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Dr. Johannes Muschol Johannes Muschol, born on May 31, 1949 in Aschau, Bavaria, was 23 years old and studying medicine when he was diagnosed with schizophrenia. He was treated for this condition for the first time in 1972 and on many occasions in the following years; nonetheless, he was still able to complete his medical degree. His illness eventually became chronic, however, and caught up with him. In May 1979 he was ascribed as having a permanent work disability.[1]

Johannes Muschol drove with a friend to West Berlin on March 14, 1981 to take part in a house-warming party.[2] He got into a fight with his companion on the transit highway because Johannes Muschol insisted on getting out of the car. Later his friend speculated that he may have wanted to visit an aunt in East Germany whom he had spoken about. As a consequence of the fight, after they arrived in West Berlin, the two men parted ways. That evening they met again at the party and agreed to meet the next morning at 11 a.m. at the Bahnhof Zoo train station to drive home together.

But Dr. Johannes Muschol never showed up at the agreed meeting place. On the evening of March 15, he was picked up at a nursing home in Treptow, a district of East Berlin, and brought back across the border to West Berlin.[3] It is not known why he was in East Berlin, how he was “returned” to the West, or where he spent the night. On the morning of March 16, he made inquiries on the west side of the Bornholmer Strasse border crossing about the security measures on the border.[4] Then he wandered around the West Berlin district of Reinickendorf, where he asked a number of residents for bread and water and for a place to wash himself. He later showed up at the sector border between Alt-Reinickendorf and the East Berlin district of Wilhelmsruh and climbed onto a viewing platform situated right next to the Wall.

It was just past 11 a.m. on March 16, a sunny day with clear skies, when Johannes Muschol climbed over the railing of the viewing platform and onto the top of the Wall. “What are you doing there, are you crazy? Come back!” an eye-witness called out to him.[5] But Johannes Muschol jumped over the Wall and ran across the death strip towards East Berlin. Two border guards saw him and one of the guards left the tower to arrest him. He thought that the strange, confused behavior of the “border violator” was due to alcohol or drugs, which later was determined not to be the case. “Halt and don’t do anything foolish,” the guard called to him as he tried to hold on to him by his jacket.[6] Johannes Muschol seemed to pause for a moment, but then he suddenly broke loose and ran through the anti-tank obstacles to the border signal fence, pulled the barbed wire apart and climbed through the opening. He tried a number of times without success to climb over the interior wall while the guard who followed him demanded that he surrender and allow himself to be arrested. The second border soldier, the guard leader that day, was watching the events from the tower located ten meters away. “Go on and shoot, you idiot,” he called out.[7] But the guard on the ground did not shoot. Instead, he stood just a few meters away from Muschol and spoke calmly to the clearly confused man, who he believed was just about to surrender. “I do not want to shoot. Just come down and don’t do anything foolish,” he called to the guard leader on the tower.[8]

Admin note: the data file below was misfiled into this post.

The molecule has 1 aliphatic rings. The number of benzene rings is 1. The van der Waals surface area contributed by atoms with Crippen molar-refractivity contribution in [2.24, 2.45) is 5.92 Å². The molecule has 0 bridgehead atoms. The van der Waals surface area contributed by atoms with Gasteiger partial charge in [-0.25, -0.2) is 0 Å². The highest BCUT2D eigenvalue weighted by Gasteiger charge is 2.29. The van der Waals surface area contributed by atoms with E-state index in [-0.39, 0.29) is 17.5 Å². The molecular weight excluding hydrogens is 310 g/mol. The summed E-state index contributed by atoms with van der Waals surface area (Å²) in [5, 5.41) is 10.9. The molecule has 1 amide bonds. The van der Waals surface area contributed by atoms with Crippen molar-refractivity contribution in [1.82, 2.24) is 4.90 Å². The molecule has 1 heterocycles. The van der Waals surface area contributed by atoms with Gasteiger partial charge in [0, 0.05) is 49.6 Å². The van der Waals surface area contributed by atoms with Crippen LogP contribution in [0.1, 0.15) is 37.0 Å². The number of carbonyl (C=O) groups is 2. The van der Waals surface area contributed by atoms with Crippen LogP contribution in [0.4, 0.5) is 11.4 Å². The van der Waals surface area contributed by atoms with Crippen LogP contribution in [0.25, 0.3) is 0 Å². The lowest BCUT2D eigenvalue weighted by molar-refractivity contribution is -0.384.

Although it was obvious that Muschol was unable to get over the three-meter-high wall, the guard leader shot at him from his watchtower twelve meters away. All three bullets hit Johannes Muschol and he fell to the ground. He died within seconds from a bullet that hit him in the back and went through his heart. “Are you stupid?” the other border guard called to him, horrified by what he regarded as a totally unnecessary shooting that had also put him in danger.[9]